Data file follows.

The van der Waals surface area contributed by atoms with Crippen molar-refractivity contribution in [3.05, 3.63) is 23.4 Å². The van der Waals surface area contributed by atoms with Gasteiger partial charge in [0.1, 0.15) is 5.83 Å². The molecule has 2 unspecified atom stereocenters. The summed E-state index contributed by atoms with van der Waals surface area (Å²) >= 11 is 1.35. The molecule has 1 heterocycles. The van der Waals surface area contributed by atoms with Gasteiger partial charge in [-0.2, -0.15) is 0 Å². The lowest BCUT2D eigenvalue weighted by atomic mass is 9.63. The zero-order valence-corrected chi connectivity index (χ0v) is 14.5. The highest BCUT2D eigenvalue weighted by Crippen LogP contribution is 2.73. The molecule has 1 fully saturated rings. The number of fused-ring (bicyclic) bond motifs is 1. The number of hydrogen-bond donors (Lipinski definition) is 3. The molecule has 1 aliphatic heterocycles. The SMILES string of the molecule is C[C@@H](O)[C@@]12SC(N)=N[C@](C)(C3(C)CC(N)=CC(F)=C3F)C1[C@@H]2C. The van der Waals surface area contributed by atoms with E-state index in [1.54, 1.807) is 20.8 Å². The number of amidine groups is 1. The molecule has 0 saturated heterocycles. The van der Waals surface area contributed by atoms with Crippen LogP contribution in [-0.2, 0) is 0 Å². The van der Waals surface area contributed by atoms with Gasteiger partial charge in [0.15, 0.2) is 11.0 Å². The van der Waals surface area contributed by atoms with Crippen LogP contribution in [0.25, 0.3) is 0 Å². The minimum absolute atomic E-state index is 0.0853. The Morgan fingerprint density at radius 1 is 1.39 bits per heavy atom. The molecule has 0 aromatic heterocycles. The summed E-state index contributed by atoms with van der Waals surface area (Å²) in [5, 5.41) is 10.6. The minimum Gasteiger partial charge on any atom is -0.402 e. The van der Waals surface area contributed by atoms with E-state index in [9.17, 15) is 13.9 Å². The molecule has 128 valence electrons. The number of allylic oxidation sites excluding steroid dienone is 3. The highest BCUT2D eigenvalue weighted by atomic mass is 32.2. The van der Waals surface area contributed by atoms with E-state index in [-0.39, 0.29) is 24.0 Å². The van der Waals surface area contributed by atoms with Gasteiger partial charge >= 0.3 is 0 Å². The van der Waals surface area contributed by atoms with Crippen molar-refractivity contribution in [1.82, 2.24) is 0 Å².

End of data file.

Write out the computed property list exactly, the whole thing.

The van der Waals surface area contributed by atoms with Crippen molar-refractivity contribution in [3.05, 3.63) is 23.4 Å². The van der Waals surface area contributed by atoms with Gasteiger partial charge in [0.1, 0.15) is 5.83 Å². The molecule has 2 unspecified atom stereocenters. The summed E-state index contributed by atoms with van der Waals surface area (Å²) >= 11 is 1.35. The molecule has 1 heterocycles. The van der Waals surface area contributed by atoms with Gasteiger partial charge in [-0.2, -0.15) is 0 Å². The lowest BCUT2D eigenvalue weighted by atomic mass is 9.63. The zero-order valence-corrected chi connectivity index (χ0v) is 14.5. The highest BCUT2D eigenvalue weighted by Crippen LogP contribution is 2.73. The molecule has 1 fully saturated rings. The number of fused-ring (bicyclic) bond motifs is 1. The number of hydrogen-bond donors (Lipinski definition) is 3. The molecule has 1 aliphatic heterocycles. The SMILES string of the molecule is C[C@@H](O)[C@@]12SC(N)=N[C@](C)(C3(C)CC(N)=CC(F)=C3F)C1[C@@H]2C. The van der Waals surface area contributed by atoms with E-state index in [1.54, 1.807) is 20.8 Å². The number of amidine groups is 1. The molecule has 0 saturated heterocycles. The van der Waals surface area contributed by atoms with Crippen LogP contribution in [-0.2, 0) is 0 Å². The van der Waals surface area contributed by atoms with Gasteiger partial charge in [0.15, 0.2) is 11.0 Å². The van der Waals surface area contributed by atoms with Crippen LogP contribution in [0.25, 0.3) is 0 Å². The minimum absolute atomic E-state index is 0.0853. The Morgan fingerprint density at radius 1 is 1.39 bits per heavy atom. The molecule has 0 aromatic heterocycles. The summed E-state index contributed by atoms with van der Waals surface area (Å²) in [5, 5.41) is 10.6. The minimum Gasteiger partial charge on any atom is -0.402 e. The van der Waals surface area contributed by atoms with E-state index in [9.17, 15) is 13.9 Å². The molecule has 128 valence electrons. The number of allylic oxidation sites excluding steroid dienone is 3. The highest BCUT2D eigenvalue weighted by atomic mass is 32.2. The van der Waals surface area contributed by atoms with E-state index in [-0.39, 0.29) is 24.0 Å². The van der Waals surface area contributed by atoms with Gasteiger partial charge >= 0.3 is 0 Å². The van der Waals surface area contributed by atoms with Crippen molar-refractivity contribution in [1.82, 2.24) is 0 Å².